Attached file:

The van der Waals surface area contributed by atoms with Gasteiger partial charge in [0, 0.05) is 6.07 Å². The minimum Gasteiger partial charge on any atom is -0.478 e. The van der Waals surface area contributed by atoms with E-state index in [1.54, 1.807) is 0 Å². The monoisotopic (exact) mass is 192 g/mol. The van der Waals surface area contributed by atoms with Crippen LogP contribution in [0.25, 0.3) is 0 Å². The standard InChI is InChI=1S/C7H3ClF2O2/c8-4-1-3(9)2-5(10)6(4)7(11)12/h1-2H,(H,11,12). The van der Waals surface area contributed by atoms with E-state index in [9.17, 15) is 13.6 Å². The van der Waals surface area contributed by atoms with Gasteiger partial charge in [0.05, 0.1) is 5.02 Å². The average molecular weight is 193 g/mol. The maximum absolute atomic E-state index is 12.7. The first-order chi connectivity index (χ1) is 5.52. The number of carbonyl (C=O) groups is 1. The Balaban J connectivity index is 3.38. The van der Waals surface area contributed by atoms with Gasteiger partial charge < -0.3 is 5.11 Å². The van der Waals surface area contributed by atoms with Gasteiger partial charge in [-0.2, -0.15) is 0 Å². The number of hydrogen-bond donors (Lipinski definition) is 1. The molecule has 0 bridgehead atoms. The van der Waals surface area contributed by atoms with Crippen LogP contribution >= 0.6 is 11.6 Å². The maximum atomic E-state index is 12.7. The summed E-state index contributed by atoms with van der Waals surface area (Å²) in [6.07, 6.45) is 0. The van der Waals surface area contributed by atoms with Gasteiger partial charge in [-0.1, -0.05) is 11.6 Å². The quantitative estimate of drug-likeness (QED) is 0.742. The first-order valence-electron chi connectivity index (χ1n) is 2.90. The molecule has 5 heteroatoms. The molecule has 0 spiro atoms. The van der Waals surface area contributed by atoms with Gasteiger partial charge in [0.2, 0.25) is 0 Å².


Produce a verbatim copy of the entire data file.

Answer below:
The van der Waals surface area contributed by atoms with Gasteiger partial charge in [0, 0.05) is 6.07 Å². The minimum Gasteiger partial charge on any atom is -0.478 e. The van der Waals surface area contributed by atoms with E-state index in [1.54, 1.807) is 0 Å². The monoisotopic (exact) mass is 192 g/mol. The van der Waals surface area contributed by atoms with Crippen LogP contribution in [0.25, 0.3) is 0 Å². The standard InChI is InChI=1S/C7H3ClF2O2/c8-4-1-3(9)2-5(10)6(4)7(11)12/h1-2H,(H,11,12). The van der Waals surface area contributed by atoms with E-state index in [9.17, 15) is 13.6 Å². The van der Waals surface area contributed by atoms with Gasteiger partial charge in [0.05, 0.1) is 5.02 Å². The average molecular weight is 193 g/mol. The maximum absolute atomic E-state index is 12.7. The first-order chi connectivity index (χ1) is 5.52. The number of carbonyl (C=O) groups is 1. The Balaban J connectivity index is 3.38. The van der Waals surface area contributed by atoms with Gasteiger partial charge < -0.3 is 5.11 Å². The van der Waals surface area contributed by atoms with Gasteiger partial charge in [-0.2, -0.15) is 0 Å². The number of hydrogen-bond donors (Lipinski definition) is 1. The molecule has 0 bridgehead atoms. The van der Waals surface area contributed by atoms with Crippen LogP contribution >= 0.6 is 11.6 Å². The maximum atomic E-state index is 12.7. The summed E-state index contributed by atoms with van der Waals surface area (Å²) in [6.07, 6.45) is 0. The van der Waals surface area contributed by atoms with Gasteiger partial charge in [-0.1, -0.05) is 11.6 Å². The quantitative estimate of drug-likeness (QED) is 0.742. The first-order valence-electron chi connectivity index (χ1n) is 2.90. The molecule has 5 heteroatoms. The molecule has 0 spiro atoms. The van der Waals surface area contributed by atoms with Gasteiger partial charge in [0.2, 0.25) is 0 Å².